‘Er . . . good,’ said Moist. ‘Worst of ’em all is soap, sir,’ said Groat, lowering his voice. ‘Terrible stuff, sir, washes away the beneficent humours. Leave things be, I say! Keep the tubes running, put sulphur in your socks and pay attention to your chest protector and you can laugh at anything! Now, sir, I’m sure a young man like yourself will be worrying about the state of his—’

‘What’s this do?’ said Moist hurriedly, picking up a pot of greenish goo. ‘That, sir? Wart cure. Wonderful stuff. Very natural, not like the stuff a doctor’d give you.’ Moist sniffed at the pot. ‘What’s it made of?’

‘Arsenic, sir,’ said Groat calmly. ‘Arsenic?’

‘Very natural, sir,’ said Groat. ‘And green.’ So, Moist thought, as he put the pot back with extreme care, inside the Post Office normality clearly does not have a one-to-one relationship with the outside world. I might miss the cues. He decided that the role of keen but bewildered manager was the one to play here. Besides, apart from the ‘keen’ aspect it didn’t need any effort. ‘Can you help me, Mr Groat?’ he said. ‘I don’t know anything about the post!’

‘Well, sir . . . what did you use to do?’ Rob. Trick. Forge. Embezzle. But never – and this was important -using any kind of violence. Never. Moist had always been very careful about that. He tried not to sneak, either, if he could avoid it. Being caught at 1 a.m. in a bank’s deposit vault while wearing a black suit with lots of little pockets in it could be considered suspicious, so why do it? With careful planning, the right suit, the right papers and, above all, the right manner, you could walk into the place at midday and the manager would hold the door open for you when you left. Palming rings and exploiting the cupidity of the rural stupid was just a way of keeping his hand in. It was the face, that was what it was. He had an honest face. And he loved those people who looked him firmly in the eye to see his inner self, because he had a whole set of inner selves, one for every occasion. As for firm handshakes, practice had given him one to which you could moor boats. It was people skills, that’s what it was. Special people skills. Before you could sell glass as diamonds you had to make people really want to see diamonds. That was the trick, the trick of all tricks. You changed the way people saw the world. You let them see it the way they wanted it to be . . . How the hell had Vetinari known his name? The man had cracked von Lipwig like an egg! And the Watch here were . . . demonic! As for setting a golem on a man . . . ‘I was a clerk,’ said Moist. ‘What, paperwork, that sort of thing?’ said Groat, looking at him intently. ‘Yes, pretty much all paperwork.’ That was honest, if you included playing cards, cheques, letters of accreditation, bank drafts and deeds. ‘Oh, another one,’ said Groat. ‘Well, there’s not a lot to do. We can shove up and make room for you in here, no problem.’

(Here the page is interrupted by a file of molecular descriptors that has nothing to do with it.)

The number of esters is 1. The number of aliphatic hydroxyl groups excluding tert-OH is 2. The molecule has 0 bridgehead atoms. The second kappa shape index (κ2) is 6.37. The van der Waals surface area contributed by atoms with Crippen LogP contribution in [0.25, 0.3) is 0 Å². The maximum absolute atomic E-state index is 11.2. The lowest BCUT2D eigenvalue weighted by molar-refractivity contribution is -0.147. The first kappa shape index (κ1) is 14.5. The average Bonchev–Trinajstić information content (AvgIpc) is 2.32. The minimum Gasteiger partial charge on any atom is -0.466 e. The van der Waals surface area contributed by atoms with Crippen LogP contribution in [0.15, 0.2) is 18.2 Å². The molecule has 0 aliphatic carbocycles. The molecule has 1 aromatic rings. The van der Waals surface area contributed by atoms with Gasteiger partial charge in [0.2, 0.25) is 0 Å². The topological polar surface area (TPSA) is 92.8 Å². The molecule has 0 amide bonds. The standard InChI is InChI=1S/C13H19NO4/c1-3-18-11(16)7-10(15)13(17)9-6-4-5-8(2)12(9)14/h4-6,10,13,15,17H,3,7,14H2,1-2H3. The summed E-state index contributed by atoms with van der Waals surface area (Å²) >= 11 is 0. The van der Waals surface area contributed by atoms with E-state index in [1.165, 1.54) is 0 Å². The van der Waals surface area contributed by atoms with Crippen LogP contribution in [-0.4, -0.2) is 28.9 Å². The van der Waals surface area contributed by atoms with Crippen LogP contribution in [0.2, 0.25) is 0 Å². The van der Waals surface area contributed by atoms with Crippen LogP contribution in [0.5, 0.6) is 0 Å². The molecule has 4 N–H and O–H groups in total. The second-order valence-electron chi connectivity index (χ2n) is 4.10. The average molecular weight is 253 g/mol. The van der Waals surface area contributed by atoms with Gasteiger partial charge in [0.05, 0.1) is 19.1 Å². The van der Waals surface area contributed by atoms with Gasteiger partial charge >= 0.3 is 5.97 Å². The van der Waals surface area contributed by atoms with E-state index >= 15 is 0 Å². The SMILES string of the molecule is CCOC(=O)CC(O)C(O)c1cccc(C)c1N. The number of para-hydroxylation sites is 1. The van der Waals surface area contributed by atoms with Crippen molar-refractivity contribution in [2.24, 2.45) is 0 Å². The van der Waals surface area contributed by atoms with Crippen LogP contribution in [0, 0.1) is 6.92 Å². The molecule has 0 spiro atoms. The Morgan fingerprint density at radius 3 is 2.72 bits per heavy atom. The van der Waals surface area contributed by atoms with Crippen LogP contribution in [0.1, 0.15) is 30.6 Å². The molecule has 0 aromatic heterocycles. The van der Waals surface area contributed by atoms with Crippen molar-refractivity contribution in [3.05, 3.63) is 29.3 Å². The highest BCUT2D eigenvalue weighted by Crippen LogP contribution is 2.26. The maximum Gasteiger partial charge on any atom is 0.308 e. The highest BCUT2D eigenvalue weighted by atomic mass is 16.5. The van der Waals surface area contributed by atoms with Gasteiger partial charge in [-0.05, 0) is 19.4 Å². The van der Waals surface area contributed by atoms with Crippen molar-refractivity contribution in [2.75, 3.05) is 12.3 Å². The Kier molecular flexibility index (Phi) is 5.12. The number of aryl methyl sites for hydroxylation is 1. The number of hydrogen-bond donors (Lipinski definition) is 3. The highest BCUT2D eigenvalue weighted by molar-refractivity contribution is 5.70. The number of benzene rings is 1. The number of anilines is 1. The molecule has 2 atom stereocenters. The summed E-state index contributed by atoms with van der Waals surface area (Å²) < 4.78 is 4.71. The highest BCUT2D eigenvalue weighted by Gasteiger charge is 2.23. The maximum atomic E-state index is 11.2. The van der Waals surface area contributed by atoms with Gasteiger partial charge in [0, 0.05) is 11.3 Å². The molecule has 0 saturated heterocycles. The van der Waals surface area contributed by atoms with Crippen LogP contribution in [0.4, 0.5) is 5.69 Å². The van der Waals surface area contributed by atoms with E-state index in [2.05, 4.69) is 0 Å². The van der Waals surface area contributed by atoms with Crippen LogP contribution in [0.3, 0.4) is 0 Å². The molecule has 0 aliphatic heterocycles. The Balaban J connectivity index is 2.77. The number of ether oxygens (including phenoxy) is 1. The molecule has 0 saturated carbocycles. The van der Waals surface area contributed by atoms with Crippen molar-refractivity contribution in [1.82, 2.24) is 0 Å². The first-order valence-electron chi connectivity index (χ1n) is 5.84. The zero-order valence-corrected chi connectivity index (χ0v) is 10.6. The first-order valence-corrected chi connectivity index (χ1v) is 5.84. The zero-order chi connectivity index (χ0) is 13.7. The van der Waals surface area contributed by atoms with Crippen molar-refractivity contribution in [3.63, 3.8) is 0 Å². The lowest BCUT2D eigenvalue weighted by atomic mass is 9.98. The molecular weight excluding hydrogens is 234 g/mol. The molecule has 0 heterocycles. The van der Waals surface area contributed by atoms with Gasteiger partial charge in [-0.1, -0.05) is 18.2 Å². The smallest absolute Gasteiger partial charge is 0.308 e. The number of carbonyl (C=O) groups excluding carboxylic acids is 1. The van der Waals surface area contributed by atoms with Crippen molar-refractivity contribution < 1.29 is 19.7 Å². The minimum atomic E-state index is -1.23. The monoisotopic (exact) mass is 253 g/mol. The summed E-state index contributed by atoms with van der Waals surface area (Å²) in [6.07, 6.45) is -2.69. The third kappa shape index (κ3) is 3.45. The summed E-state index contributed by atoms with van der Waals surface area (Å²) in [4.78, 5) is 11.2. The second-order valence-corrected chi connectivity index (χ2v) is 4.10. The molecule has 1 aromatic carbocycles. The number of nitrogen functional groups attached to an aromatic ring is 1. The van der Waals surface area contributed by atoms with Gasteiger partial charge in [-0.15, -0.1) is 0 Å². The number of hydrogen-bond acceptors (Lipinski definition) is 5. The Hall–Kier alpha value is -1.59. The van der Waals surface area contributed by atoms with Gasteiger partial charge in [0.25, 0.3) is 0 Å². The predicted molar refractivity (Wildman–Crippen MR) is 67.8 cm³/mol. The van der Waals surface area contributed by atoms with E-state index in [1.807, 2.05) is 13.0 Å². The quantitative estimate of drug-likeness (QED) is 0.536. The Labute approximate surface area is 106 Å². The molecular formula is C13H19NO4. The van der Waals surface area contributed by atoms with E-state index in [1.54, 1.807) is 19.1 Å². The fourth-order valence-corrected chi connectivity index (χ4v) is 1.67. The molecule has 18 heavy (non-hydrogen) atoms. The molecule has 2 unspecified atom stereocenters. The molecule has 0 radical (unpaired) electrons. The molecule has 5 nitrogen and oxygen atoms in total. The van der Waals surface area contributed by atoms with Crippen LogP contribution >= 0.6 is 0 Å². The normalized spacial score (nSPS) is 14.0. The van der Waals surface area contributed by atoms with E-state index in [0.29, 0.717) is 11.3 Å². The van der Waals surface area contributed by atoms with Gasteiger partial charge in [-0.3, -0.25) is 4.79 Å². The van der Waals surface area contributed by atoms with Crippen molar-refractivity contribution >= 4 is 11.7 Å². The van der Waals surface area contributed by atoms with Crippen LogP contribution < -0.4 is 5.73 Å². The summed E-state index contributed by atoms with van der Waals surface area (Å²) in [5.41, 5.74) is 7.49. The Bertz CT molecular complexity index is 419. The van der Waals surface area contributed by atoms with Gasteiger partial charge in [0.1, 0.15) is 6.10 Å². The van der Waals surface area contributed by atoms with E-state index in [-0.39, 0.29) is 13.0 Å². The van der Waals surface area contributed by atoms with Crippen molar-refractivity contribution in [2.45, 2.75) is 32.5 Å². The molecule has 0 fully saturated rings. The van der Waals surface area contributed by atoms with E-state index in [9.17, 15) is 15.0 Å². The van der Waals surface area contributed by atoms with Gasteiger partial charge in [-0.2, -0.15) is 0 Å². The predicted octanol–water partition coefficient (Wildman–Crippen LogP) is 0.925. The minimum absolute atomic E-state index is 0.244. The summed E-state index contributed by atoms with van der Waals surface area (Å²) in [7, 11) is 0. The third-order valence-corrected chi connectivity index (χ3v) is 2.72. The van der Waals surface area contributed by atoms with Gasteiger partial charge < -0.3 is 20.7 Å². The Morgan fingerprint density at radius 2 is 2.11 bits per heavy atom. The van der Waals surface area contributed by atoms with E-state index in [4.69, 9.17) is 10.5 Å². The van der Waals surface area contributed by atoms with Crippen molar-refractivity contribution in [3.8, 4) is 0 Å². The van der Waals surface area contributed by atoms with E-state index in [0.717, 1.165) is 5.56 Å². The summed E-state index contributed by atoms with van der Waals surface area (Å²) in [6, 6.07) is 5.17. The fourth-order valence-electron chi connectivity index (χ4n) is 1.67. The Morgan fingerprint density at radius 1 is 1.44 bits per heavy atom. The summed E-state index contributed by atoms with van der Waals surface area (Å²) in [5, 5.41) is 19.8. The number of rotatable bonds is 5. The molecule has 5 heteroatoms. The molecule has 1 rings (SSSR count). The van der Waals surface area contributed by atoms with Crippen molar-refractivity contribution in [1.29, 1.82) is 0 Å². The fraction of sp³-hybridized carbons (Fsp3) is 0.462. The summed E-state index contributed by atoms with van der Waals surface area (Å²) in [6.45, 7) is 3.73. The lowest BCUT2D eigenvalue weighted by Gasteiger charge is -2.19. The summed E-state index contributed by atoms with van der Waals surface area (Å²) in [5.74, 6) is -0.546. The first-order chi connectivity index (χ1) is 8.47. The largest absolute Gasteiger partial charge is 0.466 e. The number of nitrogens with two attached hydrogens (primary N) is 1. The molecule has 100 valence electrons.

‘But I am supposed to make it work again as it used to, Mr Groat.’

‘Yeah, right,’ said the old man. ‘You just come along with me, then, Postmaster. I reckon there’s one or two things you ain’t bin tole!’ He led the way out, back into the dingy main hall, a little trail of yellow powder leaking from his boots. ‘My dad used to bring me here when I were a lad,’ he said. ‘A lot of families were Post Office families in those days. They had them big glass drippy tinkling things up in the ceiling, right? For lights?’